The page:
AOL's News Sites Adopt Look of Blogs

By Sam Diaz
Washington Post Staff Writer
Thursday, June 28, 2007

AOL is blurring the lines of news with a makeover that gives its traditional news sites the look and feel of blogs, a shift that is part of its efforts to change from a subscription-based service to a free, advertising-based Web business.

AOL News and other AOL sites this week were turned into blog-like sites that display short news stories -- some as short as a single sentence -- accompanied by video clips, photographs or interactive polls intended to engage readers. AOL Sports plans to begin using a similar format starting Monday.

Elsewhere on the updated sites, there are headlines from traditional news sources and links to popular news bloggers and message boards where readers can comment. The style is reflective of a general shift in how consumers prefer to get information on the Web.

"People will consume news in a way they want to consume it," said Lewis D'Vorkin, senior vice president of AOL news and sports and an architect of, the entertainment blog co-owned by AOL and Warner Bros. "The more choices we offer, the more they are able to pick and choose between traditional, blogging or user-generated news."

The success of, which has become a magnet for Web surfers who are more interested in Paris Hilton than in President Bush, has taught the executives at AOL a few things about the habits of Web surfers, notably that online readers aren't afraid to scroll through several screens, D'Vorkin said. The more time users spend on a site, the more money AOL can collect from advertisers.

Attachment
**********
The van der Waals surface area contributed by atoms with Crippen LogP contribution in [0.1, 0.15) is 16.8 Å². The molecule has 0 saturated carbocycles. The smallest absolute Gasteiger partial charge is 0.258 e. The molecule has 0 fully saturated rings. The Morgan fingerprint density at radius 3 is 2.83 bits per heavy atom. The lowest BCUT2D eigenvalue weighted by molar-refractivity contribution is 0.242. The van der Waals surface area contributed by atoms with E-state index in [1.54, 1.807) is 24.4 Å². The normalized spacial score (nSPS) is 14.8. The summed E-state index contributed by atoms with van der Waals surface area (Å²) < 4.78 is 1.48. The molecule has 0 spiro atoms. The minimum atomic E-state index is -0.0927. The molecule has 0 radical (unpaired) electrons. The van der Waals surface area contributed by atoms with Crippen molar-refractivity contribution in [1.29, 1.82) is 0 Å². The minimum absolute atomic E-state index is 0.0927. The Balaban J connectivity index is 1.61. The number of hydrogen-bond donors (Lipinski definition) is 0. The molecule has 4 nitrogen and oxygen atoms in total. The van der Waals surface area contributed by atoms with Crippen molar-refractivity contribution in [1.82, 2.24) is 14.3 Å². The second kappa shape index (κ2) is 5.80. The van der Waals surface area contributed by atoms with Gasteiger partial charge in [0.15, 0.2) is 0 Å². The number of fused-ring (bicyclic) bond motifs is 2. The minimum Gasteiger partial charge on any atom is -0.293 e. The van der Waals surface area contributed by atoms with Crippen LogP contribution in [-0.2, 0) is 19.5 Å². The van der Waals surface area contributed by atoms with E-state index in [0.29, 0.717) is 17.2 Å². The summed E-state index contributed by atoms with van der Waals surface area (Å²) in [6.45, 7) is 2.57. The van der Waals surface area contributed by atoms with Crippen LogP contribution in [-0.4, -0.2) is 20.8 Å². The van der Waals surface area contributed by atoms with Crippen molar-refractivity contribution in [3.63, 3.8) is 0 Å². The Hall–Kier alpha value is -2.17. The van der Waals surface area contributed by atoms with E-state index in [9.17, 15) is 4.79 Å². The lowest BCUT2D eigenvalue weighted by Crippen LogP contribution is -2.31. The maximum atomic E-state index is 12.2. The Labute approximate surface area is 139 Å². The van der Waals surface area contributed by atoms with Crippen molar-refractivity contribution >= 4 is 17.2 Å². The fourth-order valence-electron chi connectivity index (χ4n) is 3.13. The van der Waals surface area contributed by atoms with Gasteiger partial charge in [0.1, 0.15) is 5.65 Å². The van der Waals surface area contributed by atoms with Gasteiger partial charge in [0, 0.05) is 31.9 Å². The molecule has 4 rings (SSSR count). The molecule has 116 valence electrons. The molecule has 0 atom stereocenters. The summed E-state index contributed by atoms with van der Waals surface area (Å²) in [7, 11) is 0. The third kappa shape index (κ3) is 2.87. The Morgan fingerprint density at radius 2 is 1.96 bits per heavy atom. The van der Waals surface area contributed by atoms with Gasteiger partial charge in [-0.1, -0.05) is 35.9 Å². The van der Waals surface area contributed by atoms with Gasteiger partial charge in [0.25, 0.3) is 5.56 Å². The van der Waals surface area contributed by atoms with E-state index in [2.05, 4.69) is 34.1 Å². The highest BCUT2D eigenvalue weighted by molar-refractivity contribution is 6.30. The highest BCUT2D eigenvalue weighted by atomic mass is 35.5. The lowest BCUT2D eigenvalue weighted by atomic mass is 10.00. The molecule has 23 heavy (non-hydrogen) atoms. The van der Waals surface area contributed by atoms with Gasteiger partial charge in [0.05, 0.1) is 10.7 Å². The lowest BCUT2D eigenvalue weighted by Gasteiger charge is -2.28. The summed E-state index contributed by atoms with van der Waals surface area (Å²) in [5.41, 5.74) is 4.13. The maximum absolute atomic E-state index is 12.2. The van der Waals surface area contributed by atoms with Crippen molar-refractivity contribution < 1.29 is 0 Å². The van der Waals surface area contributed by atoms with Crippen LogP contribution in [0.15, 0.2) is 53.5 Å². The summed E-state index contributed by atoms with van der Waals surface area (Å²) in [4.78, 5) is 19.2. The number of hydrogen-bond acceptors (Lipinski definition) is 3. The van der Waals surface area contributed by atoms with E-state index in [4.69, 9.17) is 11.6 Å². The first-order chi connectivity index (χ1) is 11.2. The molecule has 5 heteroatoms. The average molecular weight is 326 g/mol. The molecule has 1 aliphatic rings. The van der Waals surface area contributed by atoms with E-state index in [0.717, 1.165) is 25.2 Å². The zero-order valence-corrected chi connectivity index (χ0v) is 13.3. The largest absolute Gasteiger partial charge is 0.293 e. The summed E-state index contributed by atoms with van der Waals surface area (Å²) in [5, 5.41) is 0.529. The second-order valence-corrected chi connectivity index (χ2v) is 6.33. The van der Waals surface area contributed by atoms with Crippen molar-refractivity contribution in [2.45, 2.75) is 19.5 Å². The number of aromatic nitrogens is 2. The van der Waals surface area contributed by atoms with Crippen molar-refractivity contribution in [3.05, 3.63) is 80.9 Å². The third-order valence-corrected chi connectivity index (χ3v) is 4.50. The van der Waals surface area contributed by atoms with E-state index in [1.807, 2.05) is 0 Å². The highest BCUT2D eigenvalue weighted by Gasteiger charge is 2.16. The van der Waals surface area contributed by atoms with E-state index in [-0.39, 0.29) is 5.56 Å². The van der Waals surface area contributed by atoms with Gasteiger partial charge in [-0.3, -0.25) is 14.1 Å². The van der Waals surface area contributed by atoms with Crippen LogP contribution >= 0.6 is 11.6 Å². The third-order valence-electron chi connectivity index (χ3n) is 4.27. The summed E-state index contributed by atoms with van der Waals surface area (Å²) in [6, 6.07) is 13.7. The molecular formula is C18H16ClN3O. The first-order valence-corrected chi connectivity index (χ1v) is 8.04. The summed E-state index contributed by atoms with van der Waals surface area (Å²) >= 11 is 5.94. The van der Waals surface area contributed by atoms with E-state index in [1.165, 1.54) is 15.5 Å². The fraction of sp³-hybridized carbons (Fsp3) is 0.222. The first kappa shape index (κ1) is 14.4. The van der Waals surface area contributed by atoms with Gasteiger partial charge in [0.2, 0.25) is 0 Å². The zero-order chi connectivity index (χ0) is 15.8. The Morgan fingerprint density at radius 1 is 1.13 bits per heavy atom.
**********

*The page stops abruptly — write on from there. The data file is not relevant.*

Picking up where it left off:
" is a very long page, sometimes 10 or 12 posts or more," he said. "One of the most clicked-on links on that page is at the bottom, the 'go to next page' link. If you give them what they want, people will scroll."

Yankee Group analyst Jennifer Simpson said the approach could lure younger audiences, a demographic that increasingly turns to the Web for news coverage as well as the opinionated commentary of the blogosphere.

"This is a trend that we'll see growing more and more as time goes on," she said.

Simpson said that AOL is a popular service with older people who signed up when the company primarily sold monthly Internet access. "This is making it feel a bit more hip with a blog style," she said, noting that many younger readers don't make distinctions between traditional news sites and blogs. "They think of it more as a Web site. They're not conscious of the fact that it's a blog. To them, that style is becoming a lot more associated with what a Web site looks like."

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